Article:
The outcomes of these blown critical innings have defined entire playoff series, seasons, and even careers. It explains why former MLB pitchers like Rick Ankiel have openly admitted to drinking before outings to calm their nerves, or even why Doc Ellis famously threw a no-hitter while allegedly on LSD. Position players also have their own struggles as visibly evident in plays like Billy Buckner’s famous error to lose the World Series in 1986, or Ian Kinsler’s egregious error in Game 3 of the World Series this year. Even legendary baseball movies like “Major League II” and “The Rookie” acknowledge the challenges that the mental game brings to the table.

Teams have finally come around and implemented real changes to set their pitchers and team in the best position to succeed. For instance, the Milwaukee Brewers relied on closer Josh Hader and their staunch bullpen in the National League Championship Series, setting the record for least innings pitched by starting pitchers in a seven game series. Likewise, the Tampa Bay Rays revolutionarily started a closer for the first inning of most of their games, respecting the higher pressure of the first frame, the generally more talented hitters at the top of the batting order, and the need for a solid start to set the tone for the rest of the game. The Rays’ strategy paid dividends as they turned their season into one of their most successful in years, far surpassing expectations of critics and fans alike. The strategies vary by team and mentality, but there is an indisputable rise in unconventional pitching strategies recently.

This increase may be derivative from the relative novel creation of the role of a closer. Bruce Sutter, Rollie Fingers, and Dennis Eckersley are credited with first popularizing the role of the closer with the St. Louis Cardinals and the always unconventional Oakland Athletics, respectively, in the late 80’s. Later success from names like Mariano Rivera and Trevor Hoffman fully cemented the role of the closer on every team. Closers are now generally the most skilled pitchers on the field with incredible athletic talent, like Aroldis Chapman. However, these players are becoming more and more fallible (see Aroldis Chapman’s 2017 campaign while being paid $17 million), and now it seems that the tide is beginning to change again and closers may become archaic.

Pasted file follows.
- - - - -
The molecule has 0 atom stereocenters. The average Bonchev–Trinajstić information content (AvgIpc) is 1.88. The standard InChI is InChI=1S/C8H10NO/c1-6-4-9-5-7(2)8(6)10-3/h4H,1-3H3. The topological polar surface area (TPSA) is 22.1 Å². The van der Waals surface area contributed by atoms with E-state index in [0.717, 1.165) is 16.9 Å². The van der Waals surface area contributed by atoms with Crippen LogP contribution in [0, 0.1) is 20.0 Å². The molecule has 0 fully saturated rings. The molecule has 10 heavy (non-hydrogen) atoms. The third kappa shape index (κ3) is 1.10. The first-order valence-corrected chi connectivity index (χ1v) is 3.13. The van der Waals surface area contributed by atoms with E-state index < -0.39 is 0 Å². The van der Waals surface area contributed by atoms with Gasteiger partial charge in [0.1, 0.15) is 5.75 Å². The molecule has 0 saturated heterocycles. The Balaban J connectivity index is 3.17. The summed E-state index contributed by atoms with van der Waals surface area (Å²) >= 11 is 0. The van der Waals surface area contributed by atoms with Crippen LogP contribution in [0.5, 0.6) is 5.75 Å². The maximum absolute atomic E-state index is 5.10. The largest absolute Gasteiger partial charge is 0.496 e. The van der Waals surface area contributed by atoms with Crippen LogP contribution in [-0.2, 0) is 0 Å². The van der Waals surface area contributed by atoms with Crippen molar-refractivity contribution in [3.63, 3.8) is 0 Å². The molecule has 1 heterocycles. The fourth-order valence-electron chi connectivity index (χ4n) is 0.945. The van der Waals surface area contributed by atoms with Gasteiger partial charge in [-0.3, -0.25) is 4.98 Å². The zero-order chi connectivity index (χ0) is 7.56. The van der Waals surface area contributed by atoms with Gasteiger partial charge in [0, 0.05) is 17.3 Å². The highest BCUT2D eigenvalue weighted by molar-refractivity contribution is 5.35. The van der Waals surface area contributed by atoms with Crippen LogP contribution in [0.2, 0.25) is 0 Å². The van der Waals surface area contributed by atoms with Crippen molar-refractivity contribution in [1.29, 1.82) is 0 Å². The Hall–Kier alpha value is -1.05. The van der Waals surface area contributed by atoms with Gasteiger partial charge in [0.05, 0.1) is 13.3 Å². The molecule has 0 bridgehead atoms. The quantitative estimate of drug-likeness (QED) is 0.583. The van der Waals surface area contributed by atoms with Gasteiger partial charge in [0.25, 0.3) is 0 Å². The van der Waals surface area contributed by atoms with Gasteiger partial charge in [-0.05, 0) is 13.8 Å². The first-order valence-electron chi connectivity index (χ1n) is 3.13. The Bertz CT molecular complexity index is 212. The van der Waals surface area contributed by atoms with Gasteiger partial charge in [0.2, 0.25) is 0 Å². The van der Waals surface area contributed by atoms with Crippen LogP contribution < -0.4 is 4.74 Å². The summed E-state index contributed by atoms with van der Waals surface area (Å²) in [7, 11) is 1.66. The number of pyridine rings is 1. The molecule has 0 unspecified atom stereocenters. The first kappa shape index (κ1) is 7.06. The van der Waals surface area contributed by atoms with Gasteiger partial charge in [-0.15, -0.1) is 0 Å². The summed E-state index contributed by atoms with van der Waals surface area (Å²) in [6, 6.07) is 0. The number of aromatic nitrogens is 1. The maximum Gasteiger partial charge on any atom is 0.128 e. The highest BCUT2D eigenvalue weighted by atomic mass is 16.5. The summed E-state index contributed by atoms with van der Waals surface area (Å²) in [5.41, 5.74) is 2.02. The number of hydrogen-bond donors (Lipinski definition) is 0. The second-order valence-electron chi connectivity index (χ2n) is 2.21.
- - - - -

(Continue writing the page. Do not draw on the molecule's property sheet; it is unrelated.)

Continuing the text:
Looking beyond the failures of some closers, the successes of the new approaches do make for some good stories. For instance, Blake Snell’s likely Cy Young award year has transpired while the rest of his team needed a closer to start the first inning of most games throughout the season. Snell himself was underrated, and he has done so in the fewest innings of a Cy Young winning pitcher in quite a while. Similarly, David Price, once a notorious playoff wreck, suddenly dominated in both the pennant and subsequent World Series. His unprecedented performance came after years of scrutiny for a large contract with relatively low productivity and a definite decline in his pitching talent. Even the aforementioned Blake Treinen turned around an abysmal tenure with the Washington Nationals, capped off by a devastating playoff loss, into one of the best possible seasons for a reliever.

The hope for teams and fans alike is that these strategies continue to develop for more of these success stories of the individual player and the quality of the game as a whole. We may soon see a very different approach to the pitching game across the league or a broader emphasis on mental health awareness for all players.

Adam Schauer

Adam is Swarthmore Baseball's 2017-2018 runner-up in saves and a sports writer for the Phoenix. A lifelong sports nut from the nation's capital, Adam channels all of his anger of the Nationals failing to win a single playoff series into motivation to write for The Phoenix. He hopes that his readers do not feel the same reading his articles as he does every MLB postseason: disappointed.